Can I Deduct My Charitable Donation on Last Year’s Return Since I Gave Instructions to My Broker?

Can I Deduct My Charitable Donation on Last Year’s Return Since I Gave Instructions to My Broker?


“I wanted to make a charitable donation of stock in December 2012. I sent in the paperwork to my broker in mid-December. My statement shows the stock wasn’t transferred out of my account until the first week of January. Can I deduct the donation on my 2012 return since I gave the instructions to my broker in 2012? Or do I have to wait until my 2013 return to deduct it?


The short answer is that your donation is effective when the charity receives the shares, not when you give the instruction to your broker to transfer the shares. The way you have described it, you can’t deduct the donation on your 2012 return. Your donation is a 2013 deduction.

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Now for the details. I’m assuming the stock you donated was publicly-traded, was not part of an imminent merger or acquisition, and was held in “street name”1 since that is the most common situation. If those assumptions are not correct2 then other rules apply that won’t be covered here.

Generally the rule is that the donation occurs when you have relinquished control over the shares. For shares held in street name there are two scenarios to consider: 1) When your charity has an account at your brokerage firm; and 2) When your charity does not have an account at your brokerage firm.


When the Charity has an Account at Your Brokerage Firm

If the charity has an account at your brokerage firm the rule is very simple. The donation occurs on the day your broker makes the entry on its books moving the shares from your account to the charity’s account.3 You will see the date of the donation on your account statement.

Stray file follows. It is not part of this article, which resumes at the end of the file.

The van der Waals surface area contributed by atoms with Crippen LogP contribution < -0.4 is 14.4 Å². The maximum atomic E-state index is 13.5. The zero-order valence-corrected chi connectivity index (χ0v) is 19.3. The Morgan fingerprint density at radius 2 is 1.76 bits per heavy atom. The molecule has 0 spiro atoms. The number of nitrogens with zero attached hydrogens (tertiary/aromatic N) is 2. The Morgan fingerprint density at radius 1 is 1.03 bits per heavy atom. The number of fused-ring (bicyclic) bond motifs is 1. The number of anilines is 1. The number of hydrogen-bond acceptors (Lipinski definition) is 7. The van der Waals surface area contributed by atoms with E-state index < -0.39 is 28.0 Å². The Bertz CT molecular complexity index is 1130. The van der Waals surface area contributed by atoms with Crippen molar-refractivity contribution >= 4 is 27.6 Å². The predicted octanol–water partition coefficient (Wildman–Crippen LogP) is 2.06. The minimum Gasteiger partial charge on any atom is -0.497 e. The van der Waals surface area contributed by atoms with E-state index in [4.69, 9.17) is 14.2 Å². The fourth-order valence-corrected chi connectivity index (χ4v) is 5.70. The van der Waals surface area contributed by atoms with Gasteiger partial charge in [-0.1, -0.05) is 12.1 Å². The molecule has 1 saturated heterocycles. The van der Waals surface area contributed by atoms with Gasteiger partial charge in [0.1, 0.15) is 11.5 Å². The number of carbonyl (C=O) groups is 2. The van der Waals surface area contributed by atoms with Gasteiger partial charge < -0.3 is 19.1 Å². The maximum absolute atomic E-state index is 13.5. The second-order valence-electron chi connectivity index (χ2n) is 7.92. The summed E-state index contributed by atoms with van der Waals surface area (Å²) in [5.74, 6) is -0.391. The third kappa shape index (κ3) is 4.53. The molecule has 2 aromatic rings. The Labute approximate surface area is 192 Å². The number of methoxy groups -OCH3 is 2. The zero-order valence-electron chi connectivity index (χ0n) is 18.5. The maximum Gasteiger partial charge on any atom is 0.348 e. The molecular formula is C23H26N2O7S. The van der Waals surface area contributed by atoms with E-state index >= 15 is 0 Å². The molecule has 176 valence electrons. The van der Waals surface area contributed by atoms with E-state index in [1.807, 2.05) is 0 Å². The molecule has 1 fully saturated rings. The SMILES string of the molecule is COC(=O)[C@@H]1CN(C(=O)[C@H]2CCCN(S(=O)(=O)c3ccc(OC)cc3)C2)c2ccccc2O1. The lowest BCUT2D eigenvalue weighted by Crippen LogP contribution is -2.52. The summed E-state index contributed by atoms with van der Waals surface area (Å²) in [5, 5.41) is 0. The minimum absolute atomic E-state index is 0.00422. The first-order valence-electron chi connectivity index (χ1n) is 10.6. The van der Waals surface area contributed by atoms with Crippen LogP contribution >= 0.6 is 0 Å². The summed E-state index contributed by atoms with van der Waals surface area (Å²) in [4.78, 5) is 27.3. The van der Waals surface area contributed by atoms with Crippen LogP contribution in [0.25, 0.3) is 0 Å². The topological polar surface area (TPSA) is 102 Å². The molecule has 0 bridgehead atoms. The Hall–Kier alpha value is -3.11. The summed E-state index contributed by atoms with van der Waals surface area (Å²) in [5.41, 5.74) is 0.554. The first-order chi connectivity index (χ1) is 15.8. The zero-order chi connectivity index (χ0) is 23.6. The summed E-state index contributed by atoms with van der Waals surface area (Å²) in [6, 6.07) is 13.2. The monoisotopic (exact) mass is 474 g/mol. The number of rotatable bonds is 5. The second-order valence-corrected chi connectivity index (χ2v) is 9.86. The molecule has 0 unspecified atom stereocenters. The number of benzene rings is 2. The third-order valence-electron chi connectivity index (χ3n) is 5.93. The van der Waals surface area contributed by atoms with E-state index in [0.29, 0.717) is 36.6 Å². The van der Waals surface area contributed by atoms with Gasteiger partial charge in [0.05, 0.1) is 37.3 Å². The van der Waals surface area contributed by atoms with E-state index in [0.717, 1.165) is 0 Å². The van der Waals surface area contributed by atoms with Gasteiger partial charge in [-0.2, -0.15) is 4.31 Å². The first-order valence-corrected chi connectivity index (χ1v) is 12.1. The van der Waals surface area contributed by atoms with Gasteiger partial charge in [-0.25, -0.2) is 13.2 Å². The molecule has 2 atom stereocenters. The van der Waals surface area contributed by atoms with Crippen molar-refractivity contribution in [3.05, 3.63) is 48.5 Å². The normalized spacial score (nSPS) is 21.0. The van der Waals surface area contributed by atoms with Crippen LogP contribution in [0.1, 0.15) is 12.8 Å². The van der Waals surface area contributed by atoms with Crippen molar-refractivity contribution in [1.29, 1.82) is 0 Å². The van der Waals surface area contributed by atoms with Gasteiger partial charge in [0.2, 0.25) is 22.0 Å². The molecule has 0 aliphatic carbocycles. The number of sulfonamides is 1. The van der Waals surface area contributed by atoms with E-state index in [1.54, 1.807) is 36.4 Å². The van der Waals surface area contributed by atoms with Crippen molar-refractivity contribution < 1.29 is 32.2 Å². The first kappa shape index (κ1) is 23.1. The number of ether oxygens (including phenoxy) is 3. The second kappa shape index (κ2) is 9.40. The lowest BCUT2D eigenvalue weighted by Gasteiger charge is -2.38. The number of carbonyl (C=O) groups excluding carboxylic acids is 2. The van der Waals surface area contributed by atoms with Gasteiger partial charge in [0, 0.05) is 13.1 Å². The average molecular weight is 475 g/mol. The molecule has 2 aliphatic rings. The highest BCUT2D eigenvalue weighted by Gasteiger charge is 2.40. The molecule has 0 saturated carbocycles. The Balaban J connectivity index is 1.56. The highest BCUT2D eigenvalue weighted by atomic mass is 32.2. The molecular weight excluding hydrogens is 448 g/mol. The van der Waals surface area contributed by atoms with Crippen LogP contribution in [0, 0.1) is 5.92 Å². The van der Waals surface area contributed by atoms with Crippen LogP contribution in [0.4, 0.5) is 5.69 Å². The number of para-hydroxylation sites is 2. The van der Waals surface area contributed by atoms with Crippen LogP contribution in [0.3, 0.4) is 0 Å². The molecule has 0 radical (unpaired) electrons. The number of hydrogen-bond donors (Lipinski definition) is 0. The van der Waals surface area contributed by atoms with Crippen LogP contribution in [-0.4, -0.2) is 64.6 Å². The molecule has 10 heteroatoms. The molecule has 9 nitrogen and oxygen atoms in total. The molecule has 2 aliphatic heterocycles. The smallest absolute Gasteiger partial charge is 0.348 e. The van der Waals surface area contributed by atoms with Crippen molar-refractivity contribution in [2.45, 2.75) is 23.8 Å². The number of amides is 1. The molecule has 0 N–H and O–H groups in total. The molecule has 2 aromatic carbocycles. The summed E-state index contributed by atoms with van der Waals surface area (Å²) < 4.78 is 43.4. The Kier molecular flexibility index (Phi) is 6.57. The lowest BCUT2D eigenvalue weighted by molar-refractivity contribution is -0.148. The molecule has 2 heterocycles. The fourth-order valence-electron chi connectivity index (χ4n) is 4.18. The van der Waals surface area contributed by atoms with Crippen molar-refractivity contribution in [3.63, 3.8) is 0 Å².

The donation can happen very quickly because no shares are actually transferred. The shares continue to be registered in the “street name” of your broker.

For example the asset management firm at which I am a partner, Jacobs Equity, has clients that have submitted donation paperwork as late as December 30. In every case the donation was effective before the end of the year. The broker made its book entry and the donation was complete. No transfer, no waiting.

To be fair, it certainly helps that there exists a longstanding relationship between Jacobs Equity and the brokerage firm. Practically speaking a retail investor may not be successful pushing through a last-minute donation. But from the tax law’s perspective there is no problem with it.

When the Charity Does Not have an Account at Your Brokerage Firm

If your charity does not have an account at your broker then your broker must transfer the shares to the charity’s broker or agent, generally via the Depository Trust Company (“DTC”). This process takes time and there is not much you can do to speed it up.

My understanding is the IRS considers the DTC to be an agent of the donor for purposes of establishing the donation date. If that’s the case, the donation would not be effective until the shares arrive on the other end and are credited to the charity’s account. The donation would not be effective when the shares leave your account even if your statement shows the departure date for the shares.

On the other hand I have never heard of the IRS challenging the donation date of a “plain vanilla” stock donation as it appears on the taxpayer’s brokerage statement.

In any event, since the DTC transfer process takes time it is dangerous to wait until the end of the year to make the donation.

Giving Instructions to Your Broker Does Not Establish the Donation Date